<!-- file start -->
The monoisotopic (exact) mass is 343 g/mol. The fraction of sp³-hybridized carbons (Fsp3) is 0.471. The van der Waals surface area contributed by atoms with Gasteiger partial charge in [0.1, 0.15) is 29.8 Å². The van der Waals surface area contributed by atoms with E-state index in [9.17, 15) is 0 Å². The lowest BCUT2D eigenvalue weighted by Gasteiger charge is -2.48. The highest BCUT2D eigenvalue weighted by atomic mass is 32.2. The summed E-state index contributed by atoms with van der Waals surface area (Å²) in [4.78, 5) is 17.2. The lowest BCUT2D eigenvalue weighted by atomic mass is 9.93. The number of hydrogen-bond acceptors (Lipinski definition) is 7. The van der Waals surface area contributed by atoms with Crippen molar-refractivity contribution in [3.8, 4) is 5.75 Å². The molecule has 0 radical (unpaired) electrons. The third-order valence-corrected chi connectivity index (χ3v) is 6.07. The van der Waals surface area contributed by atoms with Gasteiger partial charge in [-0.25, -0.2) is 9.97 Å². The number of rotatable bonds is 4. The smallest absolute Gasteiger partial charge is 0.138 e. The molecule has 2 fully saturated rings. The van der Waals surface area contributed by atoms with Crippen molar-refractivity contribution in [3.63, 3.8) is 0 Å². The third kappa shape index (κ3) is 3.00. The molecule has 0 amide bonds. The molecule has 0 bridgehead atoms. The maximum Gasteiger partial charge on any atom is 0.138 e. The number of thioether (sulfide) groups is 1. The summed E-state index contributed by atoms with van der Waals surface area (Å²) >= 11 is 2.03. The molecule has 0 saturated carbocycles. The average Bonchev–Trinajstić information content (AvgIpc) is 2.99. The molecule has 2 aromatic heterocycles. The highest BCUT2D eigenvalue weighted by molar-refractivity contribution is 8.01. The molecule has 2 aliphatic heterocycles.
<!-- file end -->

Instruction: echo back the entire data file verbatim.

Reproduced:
The monoisotopic (exact) mass is 343 g/mol. The fraction of sp³-hybridized carbons (Fsp3) is 0.471. The van der Waals surface area contributed by atoms with Gasteiger partial charge in [0.1, 0.15) is 29.8 Å². The van der Waals surface area contributed by atoms with E-state index in [9.17, 15) is 0 Å². The lowest BCUT2D eigenvalue weighted by Gasteiger charge is -2.48. The highest BCUT2D eigenvalue weighted by atomic mass is 32.2. The summed E-state index contributed by atoms with van der Waals surface area (Å²) in [4.78, 5) is 17.2. The lowest BCUT2D eigenvalue weighted by atomic mass is 9.93. The number of hydrogen-bond acceptors (Lipinski definition) is 7. The van der Waals surface area contributed by atoms with Crippen molar-refractivity contribution in [3.8, 4) is 5.75 Å². The molecule has 0 radical (unpaired) electrons. The third-order valence-corrected chi connectivity index (χ3v) is 6.07. The van der Waals surface area contributed by atoms with Gasteiger partial charge in [-0.25, -0.2) is 9.97 Å². The number of rotatable bonds is 4. The smallest absolute Gasteiger partial charge is 0.138 e. The molecule has 2 fully saturated rings. The van der Waals surface area contributed by atoms with Crippen molar-refractivity contribution in [3.63, 3.8) is 0 Å². The third kappa shape index (κ3) is 3.00. The molecule has 0 amide bonds. The molecule has 0 bridgehead atoms. The maximum Gasteiger partial charge on any atom is 0.138 e. The number of thioether (sulfide) groups is 1. The summed E-state index contributed by atoms with van der Waals surface area (Å²) >= 11 is 2.03. The molecule has 0 saturated carbocycles. The average Bonchev–Trinajstić information content (AvgIpc) is 2.99. The molecule has 2 aromatic heterocycles. The highest BCUT2D eigenvalue weighted by molar-refractivity contribution is 8.01. The molecule has 2 aliphatic heterocycles.